I think you're doing all right. I'll leave you to it.
-Are you happy with that, Megan?
-Yeah, thank you, it looks amazing.
-OK, great. I'll get it ready to print.
-OK, thank you.
So I'm going to carry on doing the spine and back cover,
-and then it's going to be ready to print.
I'm really impressed with how the design came out for my cover.
The character actually looks like me a bit.
I'm really pleased with how my cover and my blurb turned out,
and it's kind of inspiring me to finish the book.
I can't wait to get it done.
I didn't realise that there are so many stages
that you have to go through
and so many people that you need to meet.
I think that the tasks so far have made me
want to be an author even more,
and it just shows me just how much I love writing.
Jack and Meg, you've done so well today.
Really, really impressed with the work that you've done
on the blurbs and on the covers. Great job.
I think if you pick up on those points that we talked about
around the stories, you're going to end up with some
really, really strong story ideas,
really great books there.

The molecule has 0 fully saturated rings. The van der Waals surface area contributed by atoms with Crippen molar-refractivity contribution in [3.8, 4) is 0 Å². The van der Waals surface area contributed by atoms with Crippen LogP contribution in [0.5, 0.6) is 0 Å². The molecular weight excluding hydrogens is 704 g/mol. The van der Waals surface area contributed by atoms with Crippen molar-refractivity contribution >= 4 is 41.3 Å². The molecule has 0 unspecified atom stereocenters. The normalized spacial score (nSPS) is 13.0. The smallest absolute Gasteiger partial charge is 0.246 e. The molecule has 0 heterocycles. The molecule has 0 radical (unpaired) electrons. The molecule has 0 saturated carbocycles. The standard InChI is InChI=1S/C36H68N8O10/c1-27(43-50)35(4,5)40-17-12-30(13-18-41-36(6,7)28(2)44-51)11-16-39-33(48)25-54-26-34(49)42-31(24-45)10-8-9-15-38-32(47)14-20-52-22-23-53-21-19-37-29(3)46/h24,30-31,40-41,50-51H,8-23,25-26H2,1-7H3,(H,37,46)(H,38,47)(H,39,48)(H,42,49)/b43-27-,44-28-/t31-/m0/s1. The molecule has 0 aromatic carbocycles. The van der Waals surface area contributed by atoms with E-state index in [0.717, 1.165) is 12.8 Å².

So do keep working hard on them,
and I'm really looking forward
to seeing what your final versions are.
Well, that was a fantastic experience
at the publishing company, and finding out
about all the different elements
involved in getting a book onto the bookshelves.
So for the final task we've got something very special lined up.
You're going to be meeting the world-famous children's author
Cressida Cowell, who wrote the How To Train Your Dragon books.
-That's so cool.
award-winning author of How To Train Your Dragon,
has been writing books since she was nine.
But it took her 24 years to get her first book published.
Authors really do need patience.
Her books have sold millions,
and have even been made into films.
One of them was nominated for a Bafta and an Oscar.
Cressida writes her stories in a den at the bottom of her garden.
-Here it is!
I surround it with lots of pictures and photos,
and it becomes a place of inspiration,
and somewhere I don't get interrupted.
Where do you get your inspiration from?